During a swallow, the UES is open, and works closely b/c of the location of the cricopharyngeal muscle. The cricopharyngeal muscle is attached to the cricoid cartilage and is relaxed upon swallowing as it is pulled by the hyoid laryingeal structures. "The UES does not open automatically. Successful opening of the UES requires an anterior-superior traction of the hyoid and larynx and further UES relaxation and hyoid traction on the larynx precedes UES opening" Wade. Further described, when the hyoid decreases laryngeal elevation can cause dysphagia resulting from UES opening.
This exercise involves jaw opening and multiple muscles therefore during ones' Oral Periphieral Exam Jaw as well as Labial muscles must be assessed for this exercise. It doesn't mean they have to have within normal limits, but it must be documented. The suprahyoid muscle group including mylohiyoid muscle, the anterior belly of the digastric muscles and the geniohyoid muscles are also involved in hyoid elevation and some in jaw opening. These muscles include the mylohyoid muscle, the anterior belly of the digastric muscles, and the geniohyoid muscle.
Given the above mechanisms, the authors performed a jaw-opening/strenghening exercise among patients with UES dysfunction and assessed the effect of this exercise on swallowing function with a videofluorographic swallowing study (VFSS).
Evidence has shown that there was significant improvements when you compare swallow functions pre-exercise and post-exercise. Advances were demonstrated in the extent of upward movement of the hyoid bone, the amount of UES opening, and the timing of pharyeal passage. Four (4) weeks after initiating the exercise. Some subjects evidenced decreased pharyngeal residue. No increases were noted in any subjects.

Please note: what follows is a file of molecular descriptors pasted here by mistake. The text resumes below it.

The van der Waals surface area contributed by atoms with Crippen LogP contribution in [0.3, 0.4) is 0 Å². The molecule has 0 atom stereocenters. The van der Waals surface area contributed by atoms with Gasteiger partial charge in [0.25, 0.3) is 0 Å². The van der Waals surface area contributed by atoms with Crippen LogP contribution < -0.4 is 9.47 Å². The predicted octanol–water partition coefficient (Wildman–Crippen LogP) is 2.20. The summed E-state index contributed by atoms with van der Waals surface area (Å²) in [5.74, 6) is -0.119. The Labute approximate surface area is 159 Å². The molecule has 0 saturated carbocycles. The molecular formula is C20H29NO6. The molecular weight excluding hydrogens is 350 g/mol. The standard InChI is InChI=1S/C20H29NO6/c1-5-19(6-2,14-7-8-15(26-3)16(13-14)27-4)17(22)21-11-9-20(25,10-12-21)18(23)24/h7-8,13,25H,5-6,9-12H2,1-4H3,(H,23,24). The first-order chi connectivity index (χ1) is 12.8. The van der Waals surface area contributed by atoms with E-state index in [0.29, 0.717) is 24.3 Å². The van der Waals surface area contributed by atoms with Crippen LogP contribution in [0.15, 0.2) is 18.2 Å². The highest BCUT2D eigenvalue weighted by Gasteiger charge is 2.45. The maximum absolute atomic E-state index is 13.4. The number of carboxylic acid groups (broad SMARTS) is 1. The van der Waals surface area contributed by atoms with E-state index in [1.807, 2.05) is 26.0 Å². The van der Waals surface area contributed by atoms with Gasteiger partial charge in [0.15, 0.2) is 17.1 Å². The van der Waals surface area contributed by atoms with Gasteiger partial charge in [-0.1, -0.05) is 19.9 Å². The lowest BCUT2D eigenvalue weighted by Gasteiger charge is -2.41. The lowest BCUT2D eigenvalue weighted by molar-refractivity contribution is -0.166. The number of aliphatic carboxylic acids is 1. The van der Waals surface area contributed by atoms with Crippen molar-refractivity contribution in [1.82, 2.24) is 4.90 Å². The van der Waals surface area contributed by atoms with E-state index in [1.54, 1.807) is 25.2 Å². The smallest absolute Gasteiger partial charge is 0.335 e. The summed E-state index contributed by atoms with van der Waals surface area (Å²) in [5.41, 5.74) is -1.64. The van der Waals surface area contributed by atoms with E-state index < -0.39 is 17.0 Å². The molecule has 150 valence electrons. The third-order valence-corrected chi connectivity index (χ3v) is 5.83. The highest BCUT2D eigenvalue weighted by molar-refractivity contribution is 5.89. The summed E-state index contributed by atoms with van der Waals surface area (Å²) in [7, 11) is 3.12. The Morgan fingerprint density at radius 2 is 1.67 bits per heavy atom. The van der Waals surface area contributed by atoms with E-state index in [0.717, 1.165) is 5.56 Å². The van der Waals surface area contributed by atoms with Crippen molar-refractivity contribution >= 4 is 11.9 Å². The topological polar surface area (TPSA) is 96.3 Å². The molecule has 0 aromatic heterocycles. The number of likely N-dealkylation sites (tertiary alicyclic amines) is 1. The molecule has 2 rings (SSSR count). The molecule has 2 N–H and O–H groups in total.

The conclusion demonstrated that this jaw-opening exercise is an effective treatment for dysphagia; caused by dysfunction of hyoid elevation and UES opening.
Everyone should take a look at this. Unfortunately this kind of behavior occurrs on a nearly regular basis in SNFs & LTCs. No one should have to go through or even watch this subhuman conduct.
I assure you, I haven't personally witnessed this kind of disgust or any evidence that it may have it occurred. I also know a lot A LOT of therapists who say the same thing. For the most part your loved ones are in good hands.
However, there are no excuses, if you suspect one little thing is off, you talk to management. If it keeps happening, you get your loved one into another facility if you have to.
Please click on the link below, read the article, and watch the video. If you find any of the information presented in the article familiar, either bring it to your management's attention (by-passing the nursing staff), or feel free to contact me & I'd be happy to assist if I can.
Amy Reinstein, M.S., CCC - SLP